From developer Funomena and publisher Annapurna Interactive, Wattam is a whimsical adventure featuring a host of worldly inhabitants that frolic, hold each other’s hands, dance and solve puzzles in a colorful, low-stakes environment. There are trees, toilets, salt shakers, knives and forks, bowling pins — all the ordinary objects that one comes into contact with in the routine of daily life.
With the indie game’s release, director Keita Takahashi speaks to The Hollywood Reporter about how he developed the story and achieved the playful tone, and how video games don’t really exist in his adult life.
The idea came to Takahashi while he was living in Vancouver. “I saw so many other races — Chinese, African, European, Indian. They speak English and work together in businesses or hobbies,” he tells THR, adding that he found it impressive, as a Japanese person. “So many people work together and try to make a nice thing. At the same time, we have fights and war in this world — that comes from different perspectives, religions, gender [et cetera]. That’s kind of sad.”
On the other side of that, Takahashi recognizes the risk of becoming dull if everything and everyone were the same. “That’s going to be a super boring world,” he says. “Differences make our culture so deep.”
The game is not necessarily about differences or togetherness though. “I’m not sure if Wattam is about friendship. I don’t have so many friends. I’m not such a friendly person,” he says. “But I know that relationships with other people are so important. We cannot be alone. We have to work together to solve the issue.” As a nod to Wattam, he adds, “Playing a game with a friend is more fun than playing alone.”
Opening up further about himself, Takahashi says that video games are not a big part of his life. “I stopped playing them. I don’t know when,” he says. “After I graduated art school, I joined video game company Namco in Japan. At that time I didn’t have a PS2 or any console games.”
In response to THR‘s query about what drives him to create adventures in video games, Takahashi says, “This is the only thing I can do right now.” He later adds, “Making them is fun. I see homeless people on the street, but I get money from making video games, which is an unnecessary thing. But I still make video games because I have a family and I need the money.”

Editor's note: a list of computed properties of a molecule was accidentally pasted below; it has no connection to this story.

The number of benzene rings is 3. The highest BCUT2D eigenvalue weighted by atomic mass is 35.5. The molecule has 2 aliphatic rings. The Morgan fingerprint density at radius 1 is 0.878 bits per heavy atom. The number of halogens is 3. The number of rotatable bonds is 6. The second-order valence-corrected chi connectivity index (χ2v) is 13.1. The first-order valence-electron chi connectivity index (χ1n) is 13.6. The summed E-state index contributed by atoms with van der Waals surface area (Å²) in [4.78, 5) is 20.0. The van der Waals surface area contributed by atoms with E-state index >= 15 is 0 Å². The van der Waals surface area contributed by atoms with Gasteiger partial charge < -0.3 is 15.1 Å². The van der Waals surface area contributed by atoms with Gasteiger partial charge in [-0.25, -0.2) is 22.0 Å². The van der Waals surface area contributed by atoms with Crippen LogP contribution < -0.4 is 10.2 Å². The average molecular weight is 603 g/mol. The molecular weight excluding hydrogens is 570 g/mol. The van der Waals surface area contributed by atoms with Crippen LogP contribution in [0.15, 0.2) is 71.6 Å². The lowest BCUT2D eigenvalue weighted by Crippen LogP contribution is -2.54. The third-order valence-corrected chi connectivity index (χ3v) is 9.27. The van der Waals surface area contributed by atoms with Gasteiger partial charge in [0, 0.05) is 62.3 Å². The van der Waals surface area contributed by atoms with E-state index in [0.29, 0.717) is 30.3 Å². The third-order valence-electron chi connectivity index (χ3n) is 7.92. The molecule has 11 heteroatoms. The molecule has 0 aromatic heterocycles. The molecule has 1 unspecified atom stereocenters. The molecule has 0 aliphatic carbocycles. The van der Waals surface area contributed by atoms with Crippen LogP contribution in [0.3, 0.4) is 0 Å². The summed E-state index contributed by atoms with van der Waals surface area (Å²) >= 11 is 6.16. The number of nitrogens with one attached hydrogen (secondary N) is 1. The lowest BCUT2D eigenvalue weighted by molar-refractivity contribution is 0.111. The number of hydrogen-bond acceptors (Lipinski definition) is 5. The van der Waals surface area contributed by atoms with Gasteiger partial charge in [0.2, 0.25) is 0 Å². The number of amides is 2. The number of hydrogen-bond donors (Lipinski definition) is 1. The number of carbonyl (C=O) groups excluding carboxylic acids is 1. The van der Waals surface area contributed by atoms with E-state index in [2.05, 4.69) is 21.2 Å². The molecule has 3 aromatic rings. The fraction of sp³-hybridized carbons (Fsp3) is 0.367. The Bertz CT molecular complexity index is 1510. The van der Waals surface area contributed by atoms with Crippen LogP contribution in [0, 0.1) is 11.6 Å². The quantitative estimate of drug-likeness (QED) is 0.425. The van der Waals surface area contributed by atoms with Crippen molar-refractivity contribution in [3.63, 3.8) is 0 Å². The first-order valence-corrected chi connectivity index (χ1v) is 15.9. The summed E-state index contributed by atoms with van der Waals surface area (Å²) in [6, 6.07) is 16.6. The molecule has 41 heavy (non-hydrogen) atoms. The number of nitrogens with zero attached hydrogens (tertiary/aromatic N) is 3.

Perhaps a startling revelation from the man who created a gaming icon with 2004’s Katamari Damacy, Takahashi goes on to clarify, “I still like making something, so I have many contradictions in my mind. I don’t know about a passion [for video games].”
Thinking back to Wattam, Takahashi says of the whimsical tone, “Other games are so serious and violent. I kind of understand [other games], but it’s not so fun. A video game can do anything, not only shooting and beating the enemy.”
There are no human characters in Wattam, which Takahashi explains is deliberate. “I like objects more than human beings,” he says. “I like the nice designed fork, spoon, plates.” He then shares that he feels sad when people throw away items that are still usable. “My parents told me that every object has life,” he says. “That’s the basic perspective of Wattam.”
The decision to use only objects is also due to the limitations of the physics engine. “It couldn’t handle complicated shapes,” he says, adding that he likes simple shapes, anyway, so the restriction worked in his favor.
While most creators exhibit a mix of excitement and nerves over the release of their games, Takahashi feels only the latter. He emphasizes multiple times that he wants people to play the game. “I’m not excited. I’m still nervous.”